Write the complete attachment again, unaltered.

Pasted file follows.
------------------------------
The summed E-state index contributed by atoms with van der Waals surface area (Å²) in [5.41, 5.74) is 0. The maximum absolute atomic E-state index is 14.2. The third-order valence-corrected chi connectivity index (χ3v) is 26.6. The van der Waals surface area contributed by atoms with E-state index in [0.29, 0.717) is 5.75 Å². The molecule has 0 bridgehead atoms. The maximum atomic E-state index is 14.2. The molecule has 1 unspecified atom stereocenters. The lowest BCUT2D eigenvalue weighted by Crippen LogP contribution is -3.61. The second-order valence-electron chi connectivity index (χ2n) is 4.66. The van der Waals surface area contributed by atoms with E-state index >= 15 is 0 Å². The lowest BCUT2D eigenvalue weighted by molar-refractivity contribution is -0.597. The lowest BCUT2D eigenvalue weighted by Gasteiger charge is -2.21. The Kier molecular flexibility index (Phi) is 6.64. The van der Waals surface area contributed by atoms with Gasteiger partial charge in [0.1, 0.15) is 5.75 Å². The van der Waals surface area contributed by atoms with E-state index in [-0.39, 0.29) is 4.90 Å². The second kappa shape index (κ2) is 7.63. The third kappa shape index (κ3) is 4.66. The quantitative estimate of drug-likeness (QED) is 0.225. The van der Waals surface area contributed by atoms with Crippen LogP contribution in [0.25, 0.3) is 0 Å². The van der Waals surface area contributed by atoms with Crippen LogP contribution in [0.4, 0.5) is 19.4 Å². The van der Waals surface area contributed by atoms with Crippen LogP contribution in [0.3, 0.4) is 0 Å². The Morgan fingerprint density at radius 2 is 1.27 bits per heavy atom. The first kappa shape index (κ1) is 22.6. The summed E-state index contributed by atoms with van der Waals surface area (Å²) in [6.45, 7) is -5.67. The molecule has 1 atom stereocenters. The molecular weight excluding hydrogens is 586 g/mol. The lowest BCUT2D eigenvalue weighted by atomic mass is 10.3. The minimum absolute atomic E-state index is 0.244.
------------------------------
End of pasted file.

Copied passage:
The summed E-state index contributed by atoms with van der Waals surface area (Å²) in [5.41, 5.74) is 0. The maximum absolute atomic E-state index is 14.2. The third-order valence-corrected chi connectivity index (χ3v) is 26.6. The van der Waals surface area contributed by atoms with E-state index in [0.29, 0.717) is 5.75 Å². The molecule has 0 bridgehead atoms. The maximum atomic E-state index is 14.2. The molecule has 1 unspecified atom stereocenters. The lowest BCUT2D eigenvalue weighted by Crippen LogP contribution is -3.61. The second-order valence-electron chi connectivity index (χ2n) is 4.66. The van der Waals surface area contributed by atoms with E-state index >= 15 is 0 Å². The lowest BCUT2D eigenvalue weighted by molar-refractivity contribution is -0.597. The lowest BCUT2D eigenvalue weighted by Gasteiger charge is -2.21. The Kier molecular flexibility index (Phi) is 6.64. The van der Waals surface area contributed by atoms with Gasteiger partial charge in [0.1, 0.15) is 5.75 Å². The van der Waals surface area contributed by atoms with E-state index in [-0.39, 0.29) is 4.90 Å². The second kappa shape index (κ2) is 7.63. The third kappa shape index (κ3) is 4.66. The quantitative estimate of drug-likeness (QED) is 0.225. The van der Waals surface area contributed by atoms with Crippen LogP contribution in [0.25, 0.3) is 0 Å². The van der Waals surface area contributed by atoms with Crippen LogP contribution in [0.4, 0.5) is 19.4 Å². The van der Waals surface area contributed by atoms with Crippen LogP contribution in [0.3, 0.4) is 0 Å². The Morgan fingerprint density at radius 2 is 1.27 bits per heavy atom. The first kappa shape index (κ1) is 22.6. The summed E-state index contributed by atoms with van der Waals surface area (Å²) in [6.45, 7) is -5.67. The molecule has 1 atom stereocenters. The molecular weight excluding hydrogens is 586 g/mol. The lowest BCUT2D eigenvalue weighted by atomic mass is 10.3. The minimum absolute atomic E-state index is 0.244.